Other factors that play a significant part in building a great omnichannel experience range from technical integration complexity to specific market dynamics or cloud infrastructure adoption and modernization.

As Zitec’s Iulian Oprea mentioned, part of the difficulty lies in integrating systems to ensure harmony across channels, necessitating a unified software infrastructure.

Adapting to market dynamics is another side of it. Alex Dobre highlighted that retailers face the choice between cost reduction and adding value, with strategies needing to be tailored to specific markets.

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Emphasized by Marius Bălteanu, cloud infrastructure is likened to a foundational element in construction, essential for flexibility and speed in retail operations.

The role of AI in the customer’s experience with a retailer

As AI evolves to offer highly relevant and personalized experiences, there's a balancing act between convenience and privacy, with relevance being the keyword. What is most relevant to your business? AI covers a full spectrum of solutions, so you have to be able to select the ones that are best suited for you. 

“You need to be able to offer experiences that are highly relevant and personalized. But there is a fine balance. If the suggestions are too relevant, you might feel like they're invading your privacy. You can also explore Recommendations AI, combining VR with AI-generated content for shopping experiences or conversational commerce. But ultimately, relevance is most important, and testing the tools that best fit your audience and your business,” said Zitec’s Alex Dobre.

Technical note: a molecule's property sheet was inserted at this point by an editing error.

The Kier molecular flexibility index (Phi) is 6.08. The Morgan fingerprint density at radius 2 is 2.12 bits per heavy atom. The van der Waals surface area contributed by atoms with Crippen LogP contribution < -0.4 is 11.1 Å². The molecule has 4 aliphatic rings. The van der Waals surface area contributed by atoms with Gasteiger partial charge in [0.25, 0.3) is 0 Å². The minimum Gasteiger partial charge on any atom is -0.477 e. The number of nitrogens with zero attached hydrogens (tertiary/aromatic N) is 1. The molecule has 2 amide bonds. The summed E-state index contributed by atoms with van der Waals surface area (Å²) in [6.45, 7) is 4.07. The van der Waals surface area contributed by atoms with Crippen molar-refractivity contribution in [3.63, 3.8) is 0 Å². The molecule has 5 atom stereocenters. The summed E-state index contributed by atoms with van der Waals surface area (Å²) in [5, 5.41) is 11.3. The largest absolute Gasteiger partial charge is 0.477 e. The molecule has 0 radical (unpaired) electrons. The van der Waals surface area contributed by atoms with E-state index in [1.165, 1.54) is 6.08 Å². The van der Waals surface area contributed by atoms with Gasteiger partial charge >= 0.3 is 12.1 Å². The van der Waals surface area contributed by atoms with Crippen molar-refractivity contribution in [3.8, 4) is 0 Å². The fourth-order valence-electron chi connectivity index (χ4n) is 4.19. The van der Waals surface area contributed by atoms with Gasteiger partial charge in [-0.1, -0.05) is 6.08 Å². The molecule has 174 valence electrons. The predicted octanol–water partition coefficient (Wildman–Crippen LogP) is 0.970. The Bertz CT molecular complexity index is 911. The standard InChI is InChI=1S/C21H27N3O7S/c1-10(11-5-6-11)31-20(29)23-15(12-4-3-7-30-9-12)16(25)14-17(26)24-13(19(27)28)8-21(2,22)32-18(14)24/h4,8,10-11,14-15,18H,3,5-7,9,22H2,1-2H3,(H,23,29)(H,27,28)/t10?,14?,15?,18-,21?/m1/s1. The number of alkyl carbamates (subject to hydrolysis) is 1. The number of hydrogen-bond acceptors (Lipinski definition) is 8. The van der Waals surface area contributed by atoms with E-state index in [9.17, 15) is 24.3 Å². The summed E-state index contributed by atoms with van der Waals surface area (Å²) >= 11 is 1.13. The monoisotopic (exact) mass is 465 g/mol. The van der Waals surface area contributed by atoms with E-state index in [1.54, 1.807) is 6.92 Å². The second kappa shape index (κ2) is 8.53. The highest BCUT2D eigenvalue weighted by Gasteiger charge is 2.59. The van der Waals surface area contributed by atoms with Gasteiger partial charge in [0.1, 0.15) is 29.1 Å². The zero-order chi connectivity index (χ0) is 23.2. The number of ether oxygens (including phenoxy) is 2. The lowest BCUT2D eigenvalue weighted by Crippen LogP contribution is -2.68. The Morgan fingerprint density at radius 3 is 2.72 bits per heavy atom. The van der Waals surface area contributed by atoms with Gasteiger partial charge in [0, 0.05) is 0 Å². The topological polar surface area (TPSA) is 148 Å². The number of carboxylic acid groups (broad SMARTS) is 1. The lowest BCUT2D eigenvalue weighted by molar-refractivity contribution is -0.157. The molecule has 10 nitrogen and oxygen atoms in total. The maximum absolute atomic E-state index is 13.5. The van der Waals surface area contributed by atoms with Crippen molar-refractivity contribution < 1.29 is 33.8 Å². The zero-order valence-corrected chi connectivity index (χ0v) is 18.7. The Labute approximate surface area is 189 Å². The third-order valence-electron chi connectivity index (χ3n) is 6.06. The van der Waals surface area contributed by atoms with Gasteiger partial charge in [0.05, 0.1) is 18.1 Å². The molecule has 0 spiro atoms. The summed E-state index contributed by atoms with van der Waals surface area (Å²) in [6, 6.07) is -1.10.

Virtual assistants, for instance, are transforming customer service by providing instant solutions, a significant leap from the traditional multi-day response times. 

Personalized recommendations are becoming increasingly sophisticated, tailoring suggestions based on customers' browsing and purchase histories, as well as their specific online behaviors. 

This level of customization is expanding into diverse sectors, from beauty products to footwear, where AI algorithms can suggest products like personalized beauty rituals or shoes based on foot shape. 

The underlying consensus is clear: for retailers to stay competitive and relevant, integrating AI into their customer engagement strategies is not just an option but a necessity.

One aspect that is crucial for success in 2024

From testing to sustainability, from personalization to having a challenger’s mentality, here are some factors that might pave the way to success in the following year and beyond.

Start by testing any technology you want to integrate into your toolkit. Avoid making big investments in technologies that might not fit. Try to understand the technology and how it might help you build a business case. Keep looking for the right match for your organization, as the market is moving with or without you, and you will want to stay ahead.

Tell us about your app modernization journey

Recommendations AI is a top candidate for experimentation in retail and can deliver remarkable results to companies. At Zitec, alongside one of our clients, a prominent online retailer in the CEE, we have successfully implemented an AI-driven recommendation project. The initiative has significantly enhanced their customers' shopping experience. It has nearly tripled the revenue generated from "frequently bought together" item recommendations. Additionally, this project has efficiently freed up 25% of previously utilized infrastructure resources.

AdoreMe: business decisions based on facts, not bias

Andrei Filip is a Director of Product Management and has been with AdoreMe for the last 10 years.